Laursen: UI dining can be different

Students living in the residence halls should not be required to have a meal plan.


Ashley Morris

Catlett Dining Hall as seen on Tuesday, Nov. 28, 2017.

Lucee Laursen, Opinions Editor

It seems like just yesterday I was filling out my dorm survey to pair me with my freshman-year roommate. I remember I had only visited the UI once before, so when it came to choosing our dorm room, I let my roommate make the decision. Just like that, we found ourselves living on the second floor of Slater Hall and with it came a choice: What meal plan would I decide to get?

The University Housing & Dining gives students who live in most dorms two options: the Gold or Black meal plan. Specifics can be found on Housing & Dining’s website. But one thing never really ran through my mind — is it normal to require all students living in residence halls to have meal plans?

RELATED: UI chef wins $10K and a trip to France in major recipe competition

I conducted a Twitter poll earlier this week to ask just that; 60 percent of the 90 people who responded to my poll said no, it is not normal that the UI requires its residents to have a university meal plan. Moreover, similar schools like Wisconsin-Madison do not require their residents to acquire meal plans. In fact, Madison doesn’t even offer meal plans; instead, its dining halls feature à la carte meals in which people pay for individual food items.

As it stands now, UI students living in residence halls must get meal plans that allow either 14 or unlimited meals a week. This means, for the most part, if students living in the residence halls decide to go off campus for meals, they most likely are wasting the money they spent on their UI meal plans.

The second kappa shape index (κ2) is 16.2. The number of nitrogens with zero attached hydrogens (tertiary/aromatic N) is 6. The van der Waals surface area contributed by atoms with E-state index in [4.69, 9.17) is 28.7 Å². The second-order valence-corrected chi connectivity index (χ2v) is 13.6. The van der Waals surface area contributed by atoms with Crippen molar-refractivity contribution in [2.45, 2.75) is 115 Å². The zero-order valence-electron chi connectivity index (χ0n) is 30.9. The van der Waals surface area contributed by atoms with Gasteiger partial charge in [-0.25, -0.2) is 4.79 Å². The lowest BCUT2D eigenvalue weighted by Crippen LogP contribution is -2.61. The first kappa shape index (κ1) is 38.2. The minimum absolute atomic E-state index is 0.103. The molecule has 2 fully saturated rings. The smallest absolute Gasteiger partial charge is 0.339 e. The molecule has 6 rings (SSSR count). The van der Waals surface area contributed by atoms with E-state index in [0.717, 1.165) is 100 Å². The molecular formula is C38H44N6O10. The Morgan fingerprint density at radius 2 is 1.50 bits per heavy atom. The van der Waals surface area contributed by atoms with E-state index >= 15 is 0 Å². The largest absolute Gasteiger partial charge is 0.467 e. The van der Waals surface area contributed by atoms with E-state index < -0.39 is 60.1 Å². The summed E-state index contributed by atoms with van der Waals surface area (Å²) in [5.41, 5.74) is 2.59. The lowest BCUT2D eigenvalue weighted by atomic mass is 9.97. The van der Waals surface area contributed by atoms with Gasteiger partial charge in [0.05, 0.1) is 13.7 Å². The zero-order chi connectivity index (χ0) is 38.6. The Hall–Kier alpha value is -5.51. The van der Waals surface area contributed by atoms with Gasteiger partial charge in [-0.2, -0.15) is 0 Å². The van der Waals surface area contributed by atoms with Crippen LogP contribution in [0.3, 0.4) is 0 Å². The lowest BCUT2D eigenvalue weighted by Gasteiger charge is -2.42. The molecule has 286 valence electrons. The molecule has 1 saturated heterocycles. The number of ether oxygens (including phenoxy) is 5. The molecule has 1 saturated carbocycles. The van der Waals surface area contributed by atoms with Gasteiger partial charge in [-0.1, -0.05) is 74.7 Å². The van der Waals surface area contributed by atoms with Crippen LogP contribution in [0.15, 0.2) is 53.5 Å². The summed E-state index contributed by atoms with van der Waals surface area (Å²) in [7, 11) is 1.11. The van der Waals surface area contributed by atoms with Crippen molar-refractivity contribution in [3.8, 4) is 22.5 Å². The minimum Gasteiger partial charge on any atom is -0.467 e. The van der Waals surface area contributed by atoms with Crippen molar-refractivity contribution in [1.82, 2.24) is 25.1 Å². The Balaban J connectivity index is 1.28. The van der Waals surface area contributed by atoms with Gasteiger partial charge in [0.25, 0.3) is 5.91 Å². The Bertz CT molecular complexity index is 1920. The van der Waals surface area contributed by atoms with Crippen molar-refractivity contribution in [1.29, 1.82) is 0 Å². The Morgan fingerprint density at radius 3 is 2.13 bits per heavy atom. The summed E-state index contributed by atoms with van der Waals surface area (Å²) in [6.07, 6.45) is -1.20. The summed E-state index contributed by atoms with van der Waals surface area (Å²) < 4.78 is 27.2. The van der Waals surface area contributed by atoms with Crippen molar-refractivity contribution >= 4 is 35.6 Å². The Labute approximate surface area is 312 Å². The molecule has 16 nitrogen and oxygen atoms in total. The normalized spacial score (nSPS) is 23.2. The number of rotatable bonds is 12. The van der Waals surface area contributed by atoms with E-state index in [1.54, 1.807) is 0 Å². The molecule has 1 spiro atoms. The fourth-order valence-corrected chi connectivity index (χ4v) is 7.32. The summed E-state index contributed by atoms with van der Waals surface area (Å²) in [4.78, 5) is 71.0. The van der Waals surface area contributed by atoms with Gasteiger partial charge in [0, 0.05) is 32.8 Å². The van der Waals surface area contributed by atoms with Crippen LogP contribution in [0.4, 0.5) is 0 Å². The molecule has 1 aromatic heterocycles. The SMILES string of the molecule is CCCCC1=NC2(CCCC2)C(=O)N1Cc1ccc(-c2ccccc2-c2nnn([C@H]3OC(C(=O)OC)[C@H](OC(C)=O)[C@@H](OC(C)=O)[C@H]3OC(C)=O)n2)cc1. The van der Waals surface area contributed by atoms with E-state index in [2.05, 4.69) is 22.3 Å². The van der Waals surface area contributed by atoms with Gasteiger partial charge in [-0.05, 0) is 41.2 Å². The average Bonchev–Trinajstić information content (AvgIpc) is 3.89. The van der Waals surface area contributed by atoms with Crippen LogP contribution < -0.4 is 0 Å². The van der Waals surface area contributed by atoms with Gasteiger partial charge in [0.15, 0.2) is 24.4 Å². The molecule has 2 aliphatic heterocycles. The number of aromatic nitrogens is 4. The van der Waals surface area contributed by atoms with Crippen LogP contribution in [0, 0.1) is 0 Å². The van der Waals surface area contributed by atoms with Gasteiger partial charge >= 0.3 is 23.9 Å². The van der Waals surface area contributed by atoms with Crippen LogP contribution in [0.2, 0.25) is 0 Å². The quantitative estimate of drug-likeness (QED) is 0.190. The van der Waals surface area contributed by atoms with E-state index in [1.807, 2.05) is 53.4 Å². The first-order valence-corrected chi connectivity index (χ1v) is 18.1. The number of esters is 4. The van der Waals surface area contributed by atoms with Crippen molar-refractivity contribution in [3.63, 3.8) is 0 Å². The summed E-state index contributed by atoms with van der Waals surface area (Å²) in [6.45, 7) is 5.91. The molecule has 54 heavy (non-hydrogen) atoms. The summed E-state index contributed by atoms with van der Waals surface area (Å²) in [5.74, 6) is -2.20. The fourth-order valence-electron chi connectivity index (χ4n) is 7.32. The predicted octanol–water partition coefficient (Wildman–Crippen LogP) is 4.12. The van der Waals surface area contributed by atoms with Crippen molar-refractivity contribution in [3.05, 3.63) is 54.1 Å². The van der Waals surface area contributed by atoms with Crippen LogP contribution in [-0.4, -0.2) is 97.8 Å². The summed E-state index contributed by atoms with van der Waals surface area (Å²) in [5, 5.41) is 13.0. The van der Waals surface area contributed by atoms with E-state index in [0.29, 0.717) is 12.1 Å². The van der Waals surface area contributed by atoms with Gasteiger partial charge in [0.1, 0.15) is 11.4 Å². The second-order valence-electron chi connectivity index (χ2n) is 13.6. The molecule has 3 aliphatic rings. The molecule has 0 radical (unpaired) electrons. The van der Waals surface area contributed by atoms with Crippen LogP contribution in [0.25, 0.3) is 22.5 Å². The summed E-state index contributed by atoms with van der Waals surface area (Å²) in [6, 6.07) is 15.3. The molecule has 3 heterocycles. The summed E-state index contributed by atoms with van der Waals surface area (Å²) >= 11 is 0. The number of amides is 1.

RELATED: Catlett Dining Hall closed on weekends due to low turnout and decreased enrollment

I understand why the UI requires its residents to have meal plans. Without the program, there is no telling how much money Housing & Dining would lose. But if the UI changed its dining halls to include à la carte items instead of just an all-one-can-eat buffet price, more upperclassmen would be inclined to eat in UI dining halls.

Let’s face it, UI Dining has one major advantage: convenience. Weaving in and out of classrooms and meetings, I seldom have time to go home or downtown during the day to get a meal. And because I don’t typically plan ahead well, I don’t bring my lunch from home. This leaves me with UI dining options. And though I am typically ably to find something with the limited options at the IMU, library, Tippie, or the food truck, I never even considered going to Catlett or Burge for a meal.

Why? Well, because, it costs $10.50 to swipe into the all-you-can-eat buffet at Catlett or Burge for lunch or dinner. And though Catlett and Burge are chock-full of yummy options I would prefer over the ones offered at the aforementioned locations, it isn’t very affordable to consistently swipe into the dining halls. 

But it doesn’t have to be this way. If the UI sold its items using an à la carte system, it could encourage thousands of upper classmen to eat at the dining hall. And students living in the residence halls could have more options to choose from instead of getting stuck in a rut at the dining halls. I know it is possible to change the way the UI looks at dinning; I hope that one day students will finally be cut free from the chains of Housing & Dining.